DEADWOOD -- When some tourists hear about the Days of ’76, they think 1776 and the events of 235 years ago last weekend, when the U.S. officially declared its independence.
But a new museum here will make it clear that down in Deadwood Gulch, it’s 1876 that matters -- the year miners and madams founded this once-lawless town in pursuit of the riches that flowed from the gold mines.
The new Days of ’76 Museum building, under construction at the city’s north entrance, recalls the town’s pioneer days as well as the Days of ’76 event and later rodeo that began in 1923 to celebrate those early times. The building, now framed in, is changing the small city’s skyline and is expected to open next June.
It replaces an unheated pole barn that formerly housed the museum’s meandering collection of stagecoaches, clothing, photographs, Days relics, taxidermy, furniture, firearms and other items.
“When we started planning for this museum, we had eight decades of history, and none of it was organized,” museum director Deborah Gangloff said. “You could look at the stuff and see what it was, but it didn’t make sense.”
When the 32,000-square-foot museum opens, the collection will go from a jumbled display that was closed all winter to an organized, cohesive story that has been professionally curated and properly safeguarded from the elements.
There are four main collections: wagons and vehicles, clothing, rodeo and Deadwood collector Don Clowser’s Old West art and artifacts. Clowser, who died in 2004, had sold the collection to the city, which entrusted it to the museum, where it has been displayed since 1990.
A $3 million gift from the city in 2004 began the drive to build the new museum. The museum board hired a conservator to assess the collection, and it was clear the pole barn wasn’t adequate. The board hired Gangloff, who had overseen the restoration of the Historic Adams House, first as a consultant and now as director.
Now, the collection has been organized and is being stored on site in a different building, awaiting its new home.
“It’s a really good collection,” Gangloff said. “It’s uneven, but it has some things that are spectacular.”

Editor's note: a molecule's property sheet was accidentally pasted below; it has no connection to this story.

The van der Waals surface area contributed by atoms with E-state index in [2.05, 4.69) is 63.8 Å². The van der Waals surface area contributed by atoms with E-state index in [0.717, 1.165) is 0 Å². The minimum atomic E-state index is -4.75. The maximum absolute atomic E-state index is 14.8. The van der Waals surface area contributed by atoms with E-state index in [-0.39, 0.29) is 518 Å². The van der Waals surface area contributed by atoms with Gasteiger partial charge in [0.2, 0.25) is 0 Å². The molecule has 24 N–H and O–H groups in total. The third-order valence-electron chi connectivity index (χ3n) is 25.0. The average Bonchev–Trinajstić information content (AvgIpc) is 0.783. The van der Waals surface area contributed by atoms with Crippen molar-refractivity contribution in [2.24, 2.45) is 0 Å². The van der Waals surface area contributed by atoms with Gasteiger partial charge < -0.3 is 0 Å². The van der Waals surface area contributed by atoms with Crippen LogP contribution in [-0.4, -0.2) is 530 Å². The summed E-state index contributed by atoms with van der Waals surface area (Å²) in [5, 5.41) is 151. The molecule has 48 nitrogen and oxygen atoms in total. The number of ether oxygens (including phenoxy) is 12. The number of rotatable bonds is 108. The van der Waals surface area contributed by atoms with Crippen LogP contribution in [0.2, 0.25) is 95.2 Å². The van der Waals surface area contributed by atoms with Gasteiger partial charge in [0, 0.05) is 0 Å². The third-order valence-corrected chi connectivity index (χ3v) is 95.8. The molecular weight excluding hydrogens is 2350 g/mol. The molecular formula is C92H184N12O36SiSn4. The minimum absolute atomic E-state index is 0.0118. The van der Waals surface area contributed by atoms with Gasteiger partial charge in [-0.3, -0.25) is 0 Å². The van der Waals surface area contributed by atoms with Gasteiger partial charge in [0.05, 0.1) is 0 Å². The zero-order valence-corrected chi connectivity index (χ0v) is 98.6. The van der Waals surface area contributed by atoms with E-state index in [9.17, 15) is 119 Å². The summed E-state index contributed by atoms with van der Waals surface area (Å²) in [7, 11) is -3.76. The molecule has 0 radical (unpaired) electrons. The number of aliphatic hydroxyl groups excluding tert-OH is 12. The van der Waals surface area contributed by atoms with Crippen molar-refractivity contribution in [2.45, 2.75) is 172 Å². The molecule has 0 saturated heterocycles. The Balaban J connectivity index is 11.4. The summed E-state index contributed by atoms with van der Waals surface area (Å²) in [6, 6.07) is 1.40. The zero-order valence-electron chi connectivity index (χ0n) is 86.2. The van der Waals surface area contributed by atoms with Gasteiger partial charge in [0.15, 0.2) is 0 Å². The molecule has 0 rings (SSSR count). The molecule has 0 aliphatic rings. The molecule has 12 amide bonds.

The two-story museum will house the carriage collection on the ground floor, along with a programming room for community events.
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The second floor will include the displays of art, rodeo history, costumes, firearms and artifacts, along with a research library for archives and a gift shop.
The Days of ’76 event was from the start an economic development tool to attract tourists, Gangloff said. Some locals thought it was a bad idea: Why look back on the city’s lawless days when trying to promote Deadwood as a modern home to industry?
But the event, modeled after Wild West shows and featuring costumes, a parade and feats of shooting and riding, proved a success. It evolved into today’s popular rodeo, planned this year from July 26-30.
This museum, right at the rodeo grounds, should be another draw for visitors and another way to expand Deadwood’s economy, Gangloff said.
“It serves as an anchor to this part of town,” she said. “It gives people something else, when they’re coming into town, that says history is important here.”
The museum building is owned by the city, and city historic preservation officer Kevin Kuchenbecker said that even with the recent focus on falling gambling revenue in Deadwood, the museum will be a reminder that historic preservation is the reason for all those slot machines.
“Without the gaming revenues we wouldn’t be able to do the projects we’ve been talking about,” he said. “What this does is it keeps history and historic preservation to the forefront.”
With gambling now available in so many more cities and states than in 1989, when it was legalized in Deadwood, the city’s focus on its past remains a draw that few other gaming capitals can boast.
“History is the main reason to visit Deadwood,” he said.
Contact Barbara Soderlin at 394-8417 or firstname.lastname@example.org.